It's known that avoiding diabetes, hypertension, and obesity reduces the risk of developing vascular disease, but now evidence is mounting that this may also stave off cognitive decline, he added. "That's an extra reason to make those lifestyle changes as soon as possible."  

For the study, the researchers analyzed blood samples taken from 12,336 people (21% black, 56% women) participating in the Atherosclerosis Risk in Communities (ARIC) cohort study (average age at baseline 56 years at 1987–1989).

Participants were evaluated in person over five visits until 2011–2013 and received a serial cognitive assessment using measures of memory, executive function, and language at visits 2, 4, and 5 spanning 20 years.

An inflammation composite score was created using four blood biomarkers measured at visit 1 (fibrinogen, white blood cell count, von Willebrand factor, and factor VIII); and C-reactive protein (CRP) was measured at visit 2.

Results showed that after adjusting for demographic variables, vascular risk factors, and comorbidities, each standard deviation (SD) increase in midlife inflammation composite score was associated with an additional 20-year decline of −0.035 SD on the cognitive composite score.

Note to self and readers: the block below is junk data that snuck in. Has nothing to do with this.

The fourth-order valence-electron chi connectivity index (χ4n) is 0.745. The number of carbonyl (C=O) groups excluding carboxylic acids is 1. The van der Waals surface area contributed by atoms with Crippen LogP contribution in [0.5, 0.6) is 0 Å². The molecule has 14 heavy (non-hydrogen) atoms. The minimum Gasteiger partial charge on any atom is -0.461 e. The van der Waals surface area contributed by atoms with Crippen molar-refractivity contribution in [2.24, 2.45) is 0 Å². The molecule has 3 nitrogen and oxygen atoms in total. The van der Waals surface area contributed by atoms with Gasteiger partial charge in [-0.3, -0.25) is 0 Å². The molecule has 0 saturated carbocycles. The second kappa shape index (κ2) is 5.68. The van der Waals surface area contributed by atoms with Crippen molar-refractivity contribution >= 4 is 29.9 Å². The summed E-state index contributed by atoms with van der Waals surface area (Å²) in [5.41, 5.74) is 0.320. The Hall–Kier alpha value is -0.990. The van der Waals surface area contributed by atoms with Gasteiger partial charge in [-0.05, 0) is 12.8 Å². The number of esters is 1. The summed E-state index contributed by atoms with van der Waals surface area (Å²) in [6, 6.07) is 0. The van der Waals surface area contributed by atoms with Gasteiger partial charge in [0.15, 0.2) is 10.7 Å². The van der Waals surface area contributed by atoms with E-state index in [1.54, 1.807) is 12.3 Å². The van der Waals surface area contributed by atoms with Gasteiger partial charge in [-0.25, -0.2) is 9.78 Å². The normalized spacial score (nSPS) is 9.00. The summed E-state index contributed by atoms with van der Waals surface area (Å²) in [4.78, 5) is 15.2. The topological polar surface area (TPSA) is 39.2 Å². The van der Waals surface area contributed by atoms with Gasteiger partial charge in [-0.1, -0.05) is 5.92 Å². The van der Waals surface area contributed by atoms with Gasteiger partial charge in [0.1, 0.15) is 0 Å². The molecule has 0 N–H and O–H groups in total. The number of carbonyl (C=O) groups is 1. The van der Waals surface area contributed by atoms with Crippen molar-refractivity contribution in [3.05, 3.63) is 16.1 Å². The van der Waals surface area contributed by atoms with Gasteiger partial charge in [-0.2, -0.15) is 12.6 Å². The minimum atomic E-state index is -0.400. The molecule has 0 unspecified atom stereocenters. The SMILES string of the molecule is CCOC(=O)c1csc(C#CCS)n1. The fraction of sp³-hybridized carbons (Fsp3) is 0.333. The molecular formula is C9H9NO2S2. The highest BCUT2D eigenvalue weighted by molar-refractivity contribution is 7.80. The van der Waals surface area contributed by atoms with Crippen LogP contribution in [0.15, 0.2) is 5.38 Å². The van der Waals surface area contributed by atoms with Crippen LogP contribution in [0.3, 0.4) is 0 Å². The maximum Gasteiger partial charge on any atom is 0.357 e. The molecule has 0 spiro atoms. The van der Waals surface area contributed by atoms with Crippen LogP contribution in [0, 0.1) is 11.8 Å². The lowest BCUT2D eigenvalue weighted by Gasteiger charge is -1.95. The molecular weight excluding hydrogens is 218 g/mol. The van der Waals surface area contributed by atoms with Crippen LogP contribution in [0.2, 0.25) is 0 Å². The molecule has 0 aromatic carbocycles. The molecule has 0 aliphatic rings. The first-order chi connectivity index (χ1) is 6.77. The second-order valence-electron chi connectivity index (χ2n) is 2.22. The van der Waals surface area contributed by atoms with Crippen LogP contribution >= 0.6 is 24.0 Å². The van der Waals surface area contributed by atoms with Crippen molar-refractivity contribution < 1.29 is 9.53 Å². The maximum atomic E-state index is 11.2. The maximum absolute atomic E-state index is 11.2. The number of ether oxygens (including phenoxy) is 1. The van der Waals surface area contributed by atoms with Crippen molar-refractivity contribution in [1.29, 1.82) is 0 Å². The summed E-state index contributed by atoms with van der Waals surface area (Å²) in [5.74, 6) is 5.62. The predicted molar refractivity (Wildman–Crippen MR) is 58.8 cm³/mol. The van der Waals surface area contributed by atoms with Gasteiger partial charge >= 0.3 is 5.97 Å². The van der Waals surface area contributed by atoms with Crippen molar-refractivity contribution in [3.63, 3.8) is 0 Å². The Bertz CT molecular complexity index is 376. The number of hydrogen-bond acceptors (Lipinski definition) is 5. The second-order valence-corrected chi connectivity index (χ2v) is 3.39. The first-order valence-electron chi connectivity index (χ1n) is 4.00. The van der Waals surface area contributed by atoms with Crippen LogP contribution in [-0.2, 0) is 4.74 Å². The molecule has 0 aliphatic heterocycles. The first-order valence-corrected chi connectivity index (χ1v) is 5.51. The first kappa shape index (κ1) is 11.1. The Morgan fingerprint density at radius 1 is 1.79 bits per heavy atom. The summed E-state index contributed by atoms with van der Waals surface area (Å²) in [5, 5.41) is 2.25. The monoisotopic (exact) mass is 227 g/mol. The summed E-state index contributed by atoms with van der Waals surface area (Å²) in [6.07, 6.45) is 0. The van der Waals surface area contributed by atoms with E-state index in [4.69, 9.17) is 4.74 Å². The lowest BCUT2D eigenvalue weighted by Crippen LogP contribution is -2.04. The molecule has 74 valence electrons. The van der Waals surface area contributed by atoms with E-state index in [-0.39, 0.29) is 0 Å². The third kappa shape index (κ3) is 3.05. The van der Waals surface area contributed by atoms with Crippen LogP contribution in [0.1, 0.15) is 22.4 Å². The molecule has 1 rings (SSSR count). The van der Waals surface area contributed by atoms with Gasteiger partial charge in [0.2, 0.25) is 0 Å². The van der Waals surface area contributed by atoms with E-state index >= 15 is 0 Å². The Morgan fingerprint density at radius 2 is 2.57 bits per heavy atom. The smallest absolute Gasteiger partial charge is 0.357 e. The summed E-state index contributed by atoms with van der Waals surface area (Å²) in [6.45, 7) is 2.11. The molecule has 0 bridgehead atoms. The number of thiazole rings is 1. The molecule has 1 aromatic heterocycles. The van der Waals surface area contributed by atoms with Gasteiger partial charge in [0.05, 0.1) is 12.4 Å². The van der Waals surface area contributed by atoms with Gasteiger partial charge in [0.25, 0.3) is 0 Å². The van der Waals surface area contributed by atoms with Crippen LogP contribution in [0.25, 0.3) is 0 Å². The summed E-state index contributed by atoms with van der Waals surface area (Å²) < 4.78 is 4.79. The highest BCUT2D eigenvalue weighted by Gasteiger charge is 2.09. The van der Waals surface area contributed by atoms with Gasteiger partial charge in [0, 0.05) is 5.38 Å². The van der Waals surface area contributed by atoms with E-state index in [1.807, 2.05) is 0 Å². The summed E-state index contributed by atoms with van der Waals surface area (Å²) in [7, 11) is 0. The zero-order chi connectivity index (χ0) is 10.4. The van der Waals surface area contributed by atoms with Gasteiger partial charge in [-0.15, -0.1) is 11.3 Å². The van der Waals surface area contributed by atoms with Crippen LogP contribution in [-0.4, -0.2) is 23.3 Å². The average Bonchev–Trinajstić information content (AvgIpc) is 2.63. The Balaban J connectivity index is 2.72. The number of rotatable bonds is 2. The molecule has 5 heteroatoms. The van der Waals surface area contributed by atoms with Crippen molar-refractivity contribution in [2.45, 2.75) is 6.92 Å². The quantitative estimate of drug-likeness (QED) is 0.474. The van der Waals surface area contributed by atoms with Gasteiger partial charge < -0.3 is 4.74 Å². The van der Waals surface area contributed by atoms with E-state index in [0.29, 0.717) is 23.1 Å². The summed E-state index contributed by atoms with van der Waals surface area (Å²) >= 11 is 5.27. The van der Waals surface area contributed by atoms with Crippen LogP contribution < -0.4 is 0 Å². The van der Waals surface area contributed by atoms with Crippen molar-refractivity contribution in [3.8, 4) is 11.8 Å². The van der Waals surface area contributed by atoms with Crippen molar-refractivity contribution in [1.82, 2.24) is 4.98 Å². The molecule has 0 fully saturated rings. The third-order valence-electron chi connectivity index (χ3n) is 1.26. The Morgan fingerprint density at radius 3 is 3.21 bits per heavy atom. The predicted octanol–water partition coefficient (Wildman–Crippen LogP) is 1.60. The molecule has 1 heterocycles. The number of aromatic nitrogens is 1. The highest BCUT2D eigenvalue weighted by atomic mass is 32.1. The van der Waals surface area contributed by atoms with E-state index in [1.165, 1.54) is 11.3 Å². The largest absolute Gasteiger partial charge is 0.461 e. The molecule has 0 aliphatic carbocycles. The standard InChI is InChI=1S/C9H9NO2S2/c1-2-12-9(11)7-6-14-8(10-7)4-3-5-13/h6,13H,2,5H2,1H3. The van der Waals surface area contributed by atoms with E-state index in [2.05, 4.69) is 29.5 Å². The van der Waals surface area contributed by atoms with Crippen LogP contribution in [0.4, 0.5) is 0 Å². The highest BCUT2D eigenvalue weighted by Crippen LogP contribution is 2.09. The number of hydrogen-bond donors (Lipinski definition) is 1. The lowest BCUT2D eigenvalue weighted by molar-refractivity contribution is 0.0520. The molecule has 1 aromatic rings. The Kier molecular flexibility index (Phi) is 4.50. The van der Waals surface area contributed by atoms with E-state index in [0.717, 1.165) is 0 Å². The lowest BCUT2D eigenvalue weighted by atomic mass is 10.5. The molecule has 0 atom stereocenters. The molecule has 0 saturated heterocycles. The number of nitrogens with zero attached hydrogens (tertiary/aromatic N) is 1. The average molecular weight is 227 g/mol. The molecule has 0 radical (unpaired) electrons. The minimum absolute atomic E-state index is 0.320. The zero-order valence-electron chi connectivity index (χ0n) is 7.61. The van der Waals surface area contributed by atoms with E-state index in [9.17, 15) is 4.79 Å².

They found a similar association between each SD increase in midlife CRP level and additional 20-year cognitive decline (−0.038 SD).

Having an inflammation composite score in the 2nd, 3rd, and 4th quartile was associated with cognitive declines that were 7.5%, 7.7%, and 8.9% steeper, respectively, than that of the 1st quartile.

A CRP level in the top 2nd, 3rd, and 4th quartile was associated with 9.7%, 8.5%, and 12.3% steeper decline on the cognitive composite score, respectively, compared with participants with CRP in the 1st quartile.

In cognitive domain specific analyses, elevated midlife inflammatory markers were most consistently associated with declines in memory.

The authors note that the additional absolute level of cognitive change associated with systemic inflammation was modest overall, but comparable to that which has been associated with vascular risk factors such as hypertension and diabetes.

The study authors point out: "Given that neuropathologic processes associated with dementia, such as β-amyloid deposition, are believed to begin during midlife, decades before the onset of clinical symptoms, the current findings provide support for the idea that systemic inflammation may have an early pathologic role in driving or accelerating some of the pathologic processes underlying late-life cognitive decline."

However, they caution that it is also possible that systemic inflammation during midlife is a marker, not a cause, of neurodegenerative disease.

The ARIC study was supported by the National Heart, Lung, and Blood Institute; the National Institute on Aging; and the National Institute of Diabetes and Digestive and Kidney Diseases. Walker has disclosed no relevant financial relationships.

Neurology. Published online February 13, 2019. Abstract